Working Moms are Actually Less Depressed Than Stay-at-Home-Mom’s!
Before I ever knew this was actually a proven thing, I knew it in my heart. The thought came to me because many men think because they work all day they have a right to be tired and you as “just a mom” don’t.
As much as I love my children, I would yearn that my fiance got to go to work every day while I had to stay home with a new baby and kids, while cooking, cleaning, and doing everything else for the home.
I technically still work 2 nights a week, Friday and Saturday nights, then I don’t get much sleep and I have to do whatever most families do on the weekends as well. I get to sleep until about 11 am, after getting home and getting to bed around 7am.
I still understand what it feels like to be a stay-at-home-mom because I don’t work full-time, and couldn’t work during my pregnancy.
I know being stuck at home all week can make you depressed, feeling trapped, and not having the feeling of going out to look forward to.
Plus, since COVID-19, I have lost my job, and I’m 100% at home now.
The study shows that SAHM’s have more anger and sadness than working moms.
“SAHMS might struggle with these feelings more than working moms, according to a Gallup analysis of more than 60,000 U.S. women between the ages of 18 and 64 (before retirement age) interviewed in 2012.”
The study showed that 28 percent of SAHM’s felt depression most of the day, compared to only 17 percent of working moms.
Then, within the group, 26 percent of SAHM’s said they felt overall depression, while 16 percent of working moms said they felt that way.
Then the next one is of no surprise, not having your own money is hard, it goes against what you are taught to be as an independent adult person. So 41 percent of home mommy’s reported that they worry, while only 34 percent of working mom’s stated this.
The study compared employed women without children to employed women with children and it showed that the numbers were almost the same for emotions like depression and worry.
Why is all of this?
I know the “experts” want to try to explain why they think this is, but unless they actually experienced it they have no idea.
They try to explain the reasoning for all of these numbers is because people don’t expect the change that children bring to their lives. That would make sense if working moms and SAHMs had similar statistics, compared to employed childless women, but they don’t.
So that isn’t it and does not make sense.
One of the reasons that actually does make sense, is the feeling of under-appreciation and accomplishment. We all know what we are doing is amazing, but we seem to be the only ones. It’s just expected of us.
A lot of the times, it seems we are non-stop busy all day long, moving constantly. Then it looks as if nothing is done because it’s a full time job keeping kids from trying to kill themselves, or clean their constant terror of messes.
No one notices what you do, unless you let it get to full blown apocalyptic level (which I recommend you do for a week, if you feel under appreciated).
The funny thing about that statement, is yeah, we don’t get those kinds of days off, we work extra hard on those days. On holidays we have the meals, the gifts, and being a host to family.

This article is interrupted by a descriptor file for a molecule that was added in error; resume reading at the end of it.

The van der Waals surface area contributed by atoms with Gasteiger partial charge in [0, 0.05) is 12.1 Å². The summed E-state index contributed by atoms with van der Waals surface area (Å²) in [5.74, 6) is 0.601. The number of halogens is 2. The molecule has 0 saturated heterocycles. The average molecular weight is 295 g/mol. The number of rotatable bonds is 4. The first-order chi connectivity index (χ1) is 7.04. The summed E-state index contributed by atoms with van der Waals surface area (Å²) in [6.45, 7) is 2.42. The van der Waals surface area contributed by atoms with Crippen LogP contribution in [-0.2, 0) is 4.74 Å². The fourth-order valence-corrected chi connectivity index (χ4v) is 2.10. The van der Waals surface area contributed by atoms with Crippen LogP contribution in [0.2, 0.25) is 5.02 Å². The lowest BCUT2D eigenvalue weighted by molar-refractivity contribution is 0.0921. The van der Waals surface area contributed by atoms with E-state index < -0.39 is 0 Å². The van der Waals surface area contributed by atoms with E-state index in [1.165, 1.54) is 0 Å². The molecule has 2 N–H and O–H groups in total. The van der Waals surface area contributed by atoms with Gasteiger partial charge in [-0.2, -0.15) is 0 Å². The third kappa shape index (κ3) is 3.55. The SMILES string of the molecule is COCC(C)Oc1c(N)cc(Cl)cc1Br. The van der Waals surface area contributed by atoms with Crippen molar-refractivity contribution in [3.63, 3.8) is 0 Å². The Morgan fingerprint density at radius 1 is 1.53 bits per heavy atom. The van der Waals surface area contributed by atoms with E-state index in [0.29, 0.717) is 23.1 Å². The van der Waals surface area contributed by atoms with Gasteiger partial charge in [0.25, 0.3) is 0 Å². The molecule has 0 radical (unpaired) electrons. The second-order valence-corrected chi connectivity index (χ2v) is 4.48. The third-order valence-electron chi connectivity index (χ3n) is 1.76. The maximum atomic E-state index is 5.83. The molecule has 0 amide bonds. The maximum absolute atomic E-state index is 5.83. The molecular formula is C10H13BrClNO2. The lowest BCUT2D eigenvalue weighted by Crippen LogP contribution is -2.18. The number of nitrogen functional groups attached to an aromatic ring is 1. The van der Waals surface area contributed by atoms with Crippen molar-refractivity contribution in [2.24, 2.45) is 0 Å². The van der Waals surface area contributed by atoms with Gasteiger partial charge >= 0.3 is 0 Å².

Then usually when one person is sick, everyone is sick, so usually, you are trying to nurse yourself back to health while also having a little person cough into your eyes or puke in your lap. Not to mention your significant other acting like a giant baby as well.
Cabin Fever or Isolation
Working moms get to go out into the world, they have relationships with other adults, whether it’s professional or not. They have skills, and have a skillful trait about themselves they get to use outside the home.
As a SAHM, our whole life is just being a mom, and trying to have any friends that are working moms, or not parents at all, is exceptionally hard.
If we have adult interaction at all, besides our significant other, it’s a miracle!
“Kids are great, (but) having conversations with children only over the course of the day can be isolating,” says Dr. Elizabeth Lombardo, a psychologist and mother of two. “Social isolation can often lead to feeling sad and resentful.”
What Can Help
“They” say what can help is to make a list of the stay-at-home-mom’s accomplishments of the day, but we are so busy to do that and the problem is we know what we accomplish, we don’t need a list.
Another problem is no one cares what we accomplish and they just expect it, like cleaning or cooking, because “we aren’t working”.
Trying to talk to your significant other can help, so that they make you feel a little more appreciated. Let them know how you are feeling, because you never know, they might not even realize you feel how you do.
Join a mom’s group, hobby group, or playgroup (easier said than done) can help get you out there. I have been there and tried that, it’s not that easy, but maybe you will have better luck than me.
You need to find a mom that is just as broken down as you are, and make a time that you guys swap kids. One day for 4 hours they get all the kids, and one day for 4 hours you do.
This is a good idea actually, I need to try this.
Stay-at-home-mom’s have their moments, but it doesn’t mean we don’t love our jobs. It is very fulfilling, and at the end of the day we won’t get this time back with our children, so it makes it all worth it.
Remember, it takes a village, and you aren’t alone.